Animal Fact File

Red Squirrels

Red squirrels are a species of tree squirrel, a type of rodent. Rodents are small mammals that have a big pair of front teeth known as ‘incisors’ that will keep growing all throughout their life.


We get the name squirrel originally from the Greeks who called them skiourus which means shadow-tail. They get this name because of their speed in running up trees along with their distinctive long tails. This was then taken by the Latin language, which we use for animals’ scientific names. Sciurus vulgaris means common squirrel, as these are, or at least were the most common squirrel in Europe. Their common name red squirrel is because, as language evolves Sciurus became squirrel and, well, they’re red!


Red squirrels prefer to live in pine trees in the northern hemisphere, but not too far north where it would be too cold! They usually live in dense coniferous woodlands where there are different trees and bushes that have food all year round. They still hide food away for winter though, and when food is scarce, they will go to their secret hiding spaces.

They make a type of nest, just like a bird does with sticks, called a drey. They fill it with moss and soft bark to make it more comfortable.


Red squirrels are about 20cm long, with a tai,l as long as their body. This long tail helps them to stay balanced when climbing along the treetops. They have strong hind legs which they use to jump great distances. By moving their tails, they can even turn in mid-air.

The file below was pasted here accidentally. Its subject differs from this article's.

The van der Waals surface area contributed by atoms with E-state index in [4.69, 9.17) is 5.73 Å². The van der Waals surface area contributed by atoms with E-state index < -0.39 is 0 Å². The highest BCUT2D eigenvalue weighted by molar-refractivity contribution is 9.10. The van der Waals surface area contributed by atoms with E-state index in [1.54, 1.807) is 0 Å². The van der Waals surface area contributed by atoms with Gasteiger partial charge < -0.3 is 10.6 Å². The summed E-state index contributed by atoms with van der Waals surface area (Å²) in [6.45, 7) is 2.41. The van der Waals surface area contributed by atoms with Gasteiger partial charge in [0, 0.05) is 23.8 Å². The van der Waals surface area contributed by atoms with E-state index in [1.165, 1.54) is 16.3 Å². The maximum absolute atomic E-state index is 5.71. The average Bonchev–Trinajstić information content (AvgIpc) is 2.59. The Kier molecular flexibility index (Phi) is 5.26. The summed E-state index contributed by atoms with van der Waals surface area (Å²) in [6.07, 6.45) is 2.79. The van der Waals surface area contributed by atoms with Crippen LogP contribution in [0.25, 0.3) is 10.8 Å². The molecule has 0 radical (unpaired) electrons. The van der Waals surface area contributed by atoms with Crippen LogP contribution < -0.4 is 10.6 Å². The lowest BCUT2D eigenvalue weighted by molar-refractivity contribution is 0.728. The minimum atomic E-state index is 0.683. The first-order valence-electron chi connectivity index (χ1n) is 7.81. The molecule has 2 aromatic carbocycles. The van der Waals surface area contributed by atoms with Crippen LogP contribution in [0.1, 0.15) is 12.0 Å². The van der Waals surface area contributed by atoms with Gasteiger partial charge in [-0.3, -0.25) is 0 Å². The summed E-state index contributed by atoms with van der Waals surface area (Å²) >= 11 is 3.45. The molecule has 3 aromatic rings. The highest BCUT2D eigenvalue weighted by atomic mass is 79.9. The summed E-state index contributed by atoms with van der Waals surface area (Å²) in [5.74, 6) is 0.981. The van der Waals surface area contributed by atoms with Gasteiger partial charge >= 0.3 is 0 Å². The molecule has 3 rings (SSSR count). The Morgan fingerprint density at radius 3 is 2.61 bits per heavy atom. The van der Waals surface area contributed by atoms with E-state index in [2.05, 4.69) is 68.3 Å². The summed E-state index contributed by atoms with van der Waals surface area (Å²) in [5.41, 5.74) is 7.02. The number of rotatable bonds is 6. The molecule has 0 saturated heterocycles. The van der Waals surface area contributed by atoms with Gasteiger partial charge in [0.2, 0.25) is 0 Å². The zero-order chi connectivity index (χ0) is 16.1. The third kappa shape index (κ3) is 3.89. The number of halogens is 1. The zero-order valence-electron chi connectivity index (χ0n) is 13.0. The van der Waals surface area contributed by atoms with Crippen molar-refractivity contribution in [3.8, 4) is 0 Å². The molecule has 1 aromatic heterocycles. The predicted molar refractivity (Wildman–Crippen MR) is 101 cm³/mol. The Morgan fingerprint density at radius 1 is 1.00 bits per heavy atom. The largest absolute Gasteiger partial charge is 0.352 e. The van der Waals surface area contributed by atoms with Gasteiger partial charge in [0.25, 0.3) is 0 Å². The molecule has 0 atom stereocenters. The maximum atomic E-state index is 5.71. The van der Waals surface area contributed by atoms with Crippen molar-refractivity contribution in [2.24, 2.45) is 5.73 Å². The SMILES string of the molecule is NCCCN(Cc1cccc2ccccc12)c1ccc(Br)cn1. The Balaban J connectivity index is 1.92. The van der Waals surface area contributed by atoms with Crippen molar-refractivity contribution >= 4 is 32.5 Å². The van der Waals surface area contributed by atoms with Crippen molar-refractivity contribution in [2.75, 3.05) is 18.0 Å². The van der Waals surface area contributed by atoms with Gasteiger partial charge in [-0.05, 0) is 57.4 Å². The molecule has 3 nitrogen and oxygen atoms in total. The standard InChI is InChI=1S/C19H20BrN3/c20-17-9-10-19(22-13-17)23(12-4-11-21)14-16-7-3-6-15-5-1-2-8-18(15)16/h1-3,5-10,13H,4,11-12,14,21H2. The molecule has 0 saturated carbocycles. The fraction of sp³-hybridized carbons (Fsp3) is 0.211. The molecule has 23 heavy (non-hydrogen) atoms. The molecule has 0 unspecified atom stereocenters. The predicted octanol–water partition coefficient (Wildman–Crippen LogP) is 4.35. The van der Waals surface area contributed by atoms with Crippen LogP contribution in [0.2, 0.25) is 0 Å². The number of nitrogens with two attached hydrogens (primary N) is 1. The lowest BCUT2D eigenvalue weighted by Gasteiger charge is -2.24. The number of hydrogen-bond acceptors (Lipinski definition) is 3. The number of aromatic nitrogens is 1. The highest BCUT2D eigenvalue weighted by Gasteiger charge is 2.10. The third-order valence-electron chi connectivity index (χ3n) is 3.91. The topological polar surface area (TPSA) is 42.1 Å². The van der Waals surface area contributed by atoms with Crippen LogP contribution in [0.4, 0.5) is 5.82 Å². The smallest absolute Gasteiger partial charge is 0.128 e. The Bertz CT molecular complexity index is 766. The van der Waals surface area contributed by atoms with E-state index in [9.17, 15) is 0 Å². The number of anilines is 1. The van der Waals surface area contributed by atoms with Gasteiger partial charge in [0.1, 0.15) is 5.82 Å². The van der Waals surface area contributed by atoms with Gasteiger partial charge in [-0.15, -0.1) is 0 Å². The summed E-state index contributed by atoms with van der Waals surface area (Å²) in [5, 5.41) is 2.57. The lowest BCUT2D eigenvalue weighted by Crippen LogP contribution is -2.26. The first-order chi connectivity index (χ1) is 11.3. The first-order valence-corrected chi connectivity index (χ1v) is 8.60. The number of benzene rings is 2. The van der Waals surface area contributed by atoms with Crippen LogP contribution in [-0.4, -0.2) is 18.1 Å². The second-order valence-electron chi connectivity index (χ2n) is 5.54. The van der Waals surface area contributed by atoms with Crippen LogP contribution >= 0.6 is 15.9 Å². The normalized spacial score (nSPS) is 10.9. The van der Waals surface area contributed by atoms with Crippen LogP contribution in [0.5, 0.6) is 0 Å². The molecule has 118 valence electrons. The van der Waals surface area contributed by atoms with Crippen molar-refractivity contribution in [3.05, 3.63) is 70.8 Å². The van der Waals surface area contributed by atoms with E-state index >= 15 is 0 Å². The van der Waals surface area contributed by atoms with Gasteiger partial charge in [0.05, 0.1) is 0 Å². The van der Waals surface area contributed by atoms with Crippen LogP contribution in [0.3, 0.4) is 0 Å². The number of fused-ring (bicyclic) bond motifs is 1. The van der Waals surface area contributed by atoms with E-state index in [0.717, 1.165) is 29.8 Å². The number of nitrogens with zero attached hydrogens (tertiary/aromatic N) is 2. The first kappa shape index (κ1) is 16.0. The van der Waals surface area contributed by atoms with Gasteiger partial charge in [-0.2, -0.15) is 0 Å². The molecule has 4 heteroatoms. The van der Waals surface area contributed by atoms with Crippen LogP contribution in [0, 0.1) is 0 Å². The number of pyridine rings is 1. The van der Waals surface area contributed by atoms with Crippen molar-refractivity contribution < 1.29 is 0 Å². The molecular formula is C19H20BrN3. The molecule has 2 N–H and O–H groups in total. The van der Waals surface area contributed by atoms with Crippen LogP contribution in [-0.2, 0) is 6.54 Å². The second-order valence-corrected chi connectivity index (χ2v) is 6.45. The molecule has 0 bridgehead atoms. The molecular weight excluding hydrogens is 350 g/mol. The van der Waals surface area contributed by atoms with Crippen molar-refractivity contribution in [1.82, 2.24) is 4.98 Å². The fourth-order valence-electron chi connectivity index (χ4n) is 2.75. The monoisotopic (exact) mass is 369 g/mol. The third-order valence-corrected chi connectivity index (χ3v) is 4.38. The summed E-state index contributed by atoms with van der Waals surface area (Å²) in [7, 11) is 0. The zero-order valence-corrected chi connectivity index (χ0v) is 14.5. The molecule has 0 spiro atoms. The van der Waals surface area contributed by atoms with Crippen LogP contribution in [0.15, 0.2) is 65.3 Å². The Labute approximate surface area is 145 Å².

Their long fluffy tails also make the perfect blanket to keep them warm while they sleep.

Red squirrels also have curved claws that dig into tree bark and allows them to climb quickly.

They are covered in light red fur, but their underside is white. Their tails and long ear tufts are usually the brightest red.

There are actually 40 subspecies of red squirrel, and some across Asia are much darker in colour than their European cousins.


Most squirrels are herbivores, so they only eat plants. They eat lots of seeds, nuts, and berries. They do not like sharing when it comes to food, but in the cold winters they may share their drey with another squirrel to stay warm. They store spare food in trees or bury it in the ground. Unfortunately, they often forget where they hid their food so will have to search for some time before they find it, or maybe another squirrels snacks, oops!

Human Relations:

Red squirrels are not listed as endangered by global organisations. There are many of them all over Europe and Asia. However, since grey squirrels were introduced to the UK and Ireland their numbers have rapidly decreased so they are considered threatened here.

Grey squirrels are bigger, and their population often take up a lot of space in woods and eat the food meaning that red squirrels have nowhere to go and little to eat.

Since the 1990s however, we have been trying to help the red squirrel get back on their feet. Some areas have protected red squirrels by reforesting land, introducing some predators to reduce grey squirrel numbers, and shipping in red squirrels from areas where they are doing better.

Their numbers are recovering in some places but lots of work still needs to be done if we want to keep the red squirrel population healthy.

Eco Kids Planet, Animal Planet and National Geographic Kids are fantastic magazines where you can find out more about various animals and they contain amazing photography and even posters you can display in your bedroom.